Employer

The Business Case for Wellness

Poor worker health is a substantial drain on your core business. It depletes money and diminishes productivity that should be devoted to your core business. It’s also a key driver of absenteeism and on-the-job accidents.

Unhealthy behaviors and conditions such as obesity, poor nutrition, lack of exercise, smoking, and stress are health inhibitors. They are key cost drivers of poor worker health.

The good news is that many of these conditions are modifiable or preventable. But they are only
preventable if employees decide to make a behavior change and if employees get the help they need to make those changes.

There is no greater benefit that you can give to your employees and their families than the benefit of wellness. But human nature being what it is, having benefits and tools available doesn’t always mean that people use them.

Reaching a state of minimum health costs and maximum productivity requires a commitment to creating a “Culture of Maximum Wellness” – not only giving your employees the tools to make change, but also giving them the education, encouragement and motivation they need to tackle their most pressing health issues and to eliminate or reduce health-inhibiting behaviors.

Wellness is good for you and good for your business

  • Wellness programs have demonstrated average reductions in worker health costs by 18% and up to 28% for older workers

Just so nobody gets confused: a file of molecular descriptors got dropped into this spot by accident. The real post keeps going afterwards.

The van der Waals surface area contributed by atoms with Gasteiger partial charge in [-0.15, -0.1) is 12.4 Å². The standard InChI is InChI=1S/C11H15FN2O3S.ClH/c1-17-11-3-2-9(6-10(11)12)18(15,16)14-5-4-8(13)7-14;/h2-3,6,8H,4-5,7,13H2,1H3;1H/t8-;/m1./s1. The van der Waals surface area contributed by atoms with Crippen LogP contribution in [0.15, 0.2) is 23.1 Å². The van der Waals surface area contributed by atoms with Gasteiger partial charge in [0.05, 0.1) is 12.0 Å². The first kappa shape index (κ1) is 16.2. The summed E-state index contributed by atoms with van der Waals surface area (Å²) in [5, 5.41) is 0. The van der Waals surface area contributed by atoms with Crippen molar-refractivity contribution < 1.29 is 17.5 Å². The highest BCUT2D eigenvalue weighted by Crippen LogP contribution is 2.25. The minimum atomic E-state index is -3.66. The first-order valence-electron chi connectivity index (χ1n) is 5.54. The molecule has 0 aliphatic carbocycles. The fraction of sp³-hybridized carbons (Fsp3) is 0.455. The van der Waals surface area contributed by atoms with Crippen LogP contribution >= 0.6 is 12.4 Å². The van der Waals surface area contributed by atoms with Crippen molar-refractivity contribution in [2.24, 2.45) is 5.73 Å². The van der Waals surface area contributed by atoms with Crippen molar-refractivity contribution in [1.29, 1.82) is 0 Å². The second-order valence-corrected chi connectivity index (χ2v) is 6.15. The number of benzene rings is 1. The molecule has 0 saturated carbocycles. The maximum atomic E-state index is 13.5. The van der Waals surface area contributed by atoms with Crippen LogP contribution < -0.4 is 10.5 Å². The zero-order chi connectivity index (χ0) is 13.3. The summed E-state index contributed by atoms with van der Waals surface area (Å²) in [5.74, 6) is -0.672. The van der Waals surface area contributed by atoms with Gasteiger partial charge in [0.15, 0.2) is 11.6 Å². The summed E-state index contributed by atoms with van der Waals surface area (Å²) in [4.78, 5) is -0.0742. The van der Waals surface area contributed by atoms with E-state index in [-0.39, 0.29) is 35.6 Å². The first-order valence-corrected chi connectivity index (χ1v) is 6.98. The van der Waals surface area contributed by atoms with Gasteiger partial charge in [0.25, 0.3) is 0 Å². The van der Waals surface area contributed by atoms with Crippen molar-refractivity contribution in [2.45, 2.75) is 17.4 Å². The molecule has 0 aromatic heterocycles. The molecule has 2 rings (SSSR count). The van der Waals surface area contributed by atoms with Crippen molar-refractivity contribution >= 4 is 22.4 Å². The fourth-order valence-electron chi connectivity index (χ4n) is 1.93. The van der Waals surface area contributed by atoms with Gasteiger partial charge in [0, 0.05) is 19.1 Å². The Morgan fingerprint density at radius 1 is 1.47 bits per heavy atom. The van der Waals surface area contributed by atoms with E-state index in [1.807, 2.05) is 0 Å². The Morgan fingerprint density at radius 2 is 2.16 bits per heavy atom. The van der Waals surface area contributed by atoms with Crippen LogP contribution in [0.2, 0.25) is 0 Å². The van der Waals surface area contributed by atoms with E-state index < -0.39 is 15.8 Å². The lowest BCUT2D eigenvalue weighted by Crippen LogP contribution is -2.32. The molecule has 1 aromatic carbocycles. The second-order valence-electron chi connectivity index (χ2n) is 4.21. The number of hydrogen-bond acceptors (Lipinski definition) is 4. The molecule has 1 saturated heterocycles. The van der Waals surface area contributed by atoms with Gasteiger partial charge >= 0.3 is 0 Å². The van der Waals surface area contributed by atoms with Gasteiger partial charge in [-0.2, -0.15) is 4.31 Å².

• Research points to an average of $3 for every $1 invested in improving workers’ health
  • Almost 66% of the increase in health care spending is driven by unhealthy lifestyle behaviors, such as poor diet, lack of exercise, smoking, and stress
  • Productivity losses related to personal and family health problems cost U.S. employers, on average, $225.8 billion annually, or $1,685 per employee per year
  • Every employee who quits smoking results in $3,400 per year in reduced long-term health cost and lost productivity.
  • Medical costs for people who are obese were $3,000 higher than those of normal weight.

Most importantly, wellness is good for your employees

  • 1 in 5 continue to smoke; smokers die an average of 10 years earlier than nonsmokers
  • Stress elevates the risk of a heart attack by 27%
  • High blood pressure is thought to contribute to 50% of all heart attacks and strokes
  • More than one-third of U.S. adults (35.7%) are obese
  • Obesity-related conditions include heart disease, stroke, type 2 diabetes and certain types of cancer, some of the leading causes of preventable death
  • Research shows that lack of exercise can be as lethal as smoking. Studies have linked as many as 10% of heart disease cases to inactivity